Enter a Pilgrim


On this day, Dec 11th, 100 years ago, 1917, General Allenby entered Jerusalem.  In doing so he became the first Christian to take effective control of the city since Bailan of Ibelin surrendered the city to Saladin  in 1187.  (Excluding a limited negotiated return by Frederick II in the 6th crusade 1229-1244).

Allenby clearly understood the deep significance of his arrival in the holy city.  For this reason he elected not to enter in triumph as a conqueror.  Instead he entered as a pilgrim.  He walked in via the Jaffa gate in what was a low key affair, as depicted by the photo above.

I contrast this with the recent decision by Donald Trump to overturn decades of US foreign policy and order the removal of the US embassy from Tel Aviv to Jerusalem.  Trump has done exactly what Allenby sought to avoid.  He made a clear political statement favouring one community over all others.

The result of Donald Trump’s announcement is widespread rioting in the Middle East, not only in Palestine but also extending into neighbouring countries.  The usual flag burning is taking place outside US embassies all over the muslim world.

This manic and destructive act neatly focuses US media attention away from his tax bill, which rewards the super-rich at the expense of the middle class and poor Americans.  So what if a few muslim youths are shot, buildings torched and the people of Israel face a violent backlash?  The important thing is that US Oligarchs can look forward to even greater expansion of their wealth.  And let’s not forget, Trump is one of them.





I have a 19 year old daughter.

Christine Keeler was 19 when she was “introduced” to John Profumo.  If a 46 year old married politician started carrying on with my daughter I would promptly knock his lights out, phone his wife, and expose him in public for the scumbag that he is.

Christine Keeler was a vulnerable girl.  Product of a broken home, her parents split up when she was a child.  Her mother moved in with a boyfriend who made the pretty young Christine feel very uncomfortable if they were ever alone in the disused railway carriage that was their home.

She had a fling with a US serviceman who left her, when he found out she was pregnant.  Her mother basically forced her to have the baby unassisted and the child survived only 6 days.  It is little surprise that Christine escaped as soon as she could.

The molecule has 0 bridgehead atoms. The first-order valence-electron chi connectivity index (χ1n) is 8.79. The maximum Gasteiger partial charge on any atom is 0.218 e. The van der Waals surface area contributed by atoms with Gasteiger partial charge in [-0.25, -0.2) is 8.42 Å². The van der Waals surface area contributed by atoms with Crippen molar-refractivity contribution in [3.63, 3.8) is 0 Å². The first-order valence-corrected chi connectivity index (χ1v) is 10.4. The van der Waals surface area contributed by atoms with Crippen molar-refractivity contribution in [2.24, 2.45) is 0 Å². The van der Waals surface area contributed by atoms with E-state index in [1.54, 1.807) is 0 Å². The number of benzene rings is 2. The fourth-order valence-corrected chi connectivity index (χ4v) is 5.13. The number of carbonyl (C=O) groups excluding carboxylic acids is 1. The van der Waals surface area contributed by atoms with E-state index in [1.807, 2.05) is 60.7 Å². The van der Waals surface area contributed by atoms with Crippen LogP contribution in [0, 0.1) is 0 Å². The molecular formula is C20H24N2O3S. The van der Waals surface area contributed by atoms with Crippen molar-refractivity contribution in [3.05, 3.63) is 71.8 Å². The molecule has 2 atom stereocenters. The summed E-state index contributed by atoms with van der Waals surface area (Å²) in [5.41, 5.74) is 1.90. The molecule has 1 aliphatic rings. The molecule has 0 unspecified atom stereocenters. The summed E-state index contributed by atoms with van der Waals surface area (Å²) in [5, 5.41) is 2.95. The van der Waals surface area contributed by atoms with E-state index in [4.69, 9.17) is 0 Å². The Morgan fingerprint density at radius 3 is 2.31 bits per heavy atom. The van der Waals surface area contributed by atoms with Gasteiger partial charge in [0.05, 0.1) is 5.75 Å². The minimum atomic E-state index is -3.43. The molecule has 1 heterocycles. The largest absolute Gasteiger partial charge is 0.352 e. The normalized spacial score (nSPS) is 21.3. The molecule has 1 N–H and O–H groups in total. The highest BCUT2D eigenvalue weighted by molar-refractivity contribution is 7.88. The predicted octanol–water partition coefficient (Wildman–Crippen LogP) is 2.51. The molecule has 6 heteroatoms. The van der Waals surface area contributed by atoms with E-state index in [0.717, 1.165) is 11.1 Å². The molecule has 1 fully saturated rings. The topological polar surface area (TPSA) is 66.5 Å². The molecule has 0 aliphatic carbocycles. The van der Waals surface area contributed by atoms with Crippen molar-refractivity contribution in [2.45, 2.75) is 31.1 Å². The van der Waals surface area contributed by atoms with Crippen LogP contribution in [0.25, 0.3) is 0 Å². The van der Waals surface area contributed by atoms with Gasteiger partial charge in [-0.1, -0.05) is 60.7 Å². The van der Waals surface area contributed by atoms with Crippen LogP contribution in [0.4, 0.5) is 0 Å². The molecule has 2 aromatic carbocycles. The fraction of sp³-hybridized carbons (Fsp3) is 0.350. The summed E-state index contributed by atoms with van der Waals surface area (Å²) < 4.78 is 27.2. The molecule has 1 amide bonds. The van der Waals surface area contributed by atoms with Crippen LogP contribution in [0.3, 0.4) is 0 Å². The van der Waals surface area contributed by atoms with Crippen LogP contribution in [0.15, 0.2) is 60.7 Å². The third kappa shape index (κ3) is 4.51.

In the “glamorous” Soho club scene of the 1960’s she was a lamb to the slaughter.  Described by some as a “party girl” and others as a  prostitute she lived in a gray world in the middle.  Exploited but not paid for it.

Christine Keeler had a number of unfortunate relationships with some pretty nasty characters.  She saw firsthand how the “swinging 60’s” was in fact a pretty seedy scene.  There were rumors and the press heard some juicy tales but had no proof.

Everything came to a head when one of Christine’s “boyfriends” lost his temper and fired a gun outside the flat she was hiding in.  Stephen Ward’s flat.

The journalists had a reason to investigate and what they turned up was just too good to believe.  The British Minister for War was in a relationship with a call girl who also shared her attentions with a Russian Embassy attaché who was probably a KGB agent.

When it came to light that Keeler and her friend Mandy Rice-Davies were involved in parties with one of his government ministers the PM, Harold McMillan said that his government would not be brought down by 2 tarts.  Profumo lied in parliament about the affair.  He ended up resigning.  The government fell.  Many people blamed the 19 year old girl, by then 22 years old and dragged through the courts.

Christine Keeler died this week.  She never profited from her affair.  She had a pretty sad life.  She is best remembered for the saucy image in the photo above.  A long way from working as a tea lady to make ends meet.

John Profumo, the disgraced minister, devoted his life to the poor.  He had the money to do it.  When he died in 2006 he was lauded for his good works and not blamed for his part in the affair.

As the father of a 19 year old girl I say he was a creep and she was a victim.   It appears that rich and powerful people can attain redemption but that is more difficult for poor people from socially disadvantaged backgrounds.  But what do I know?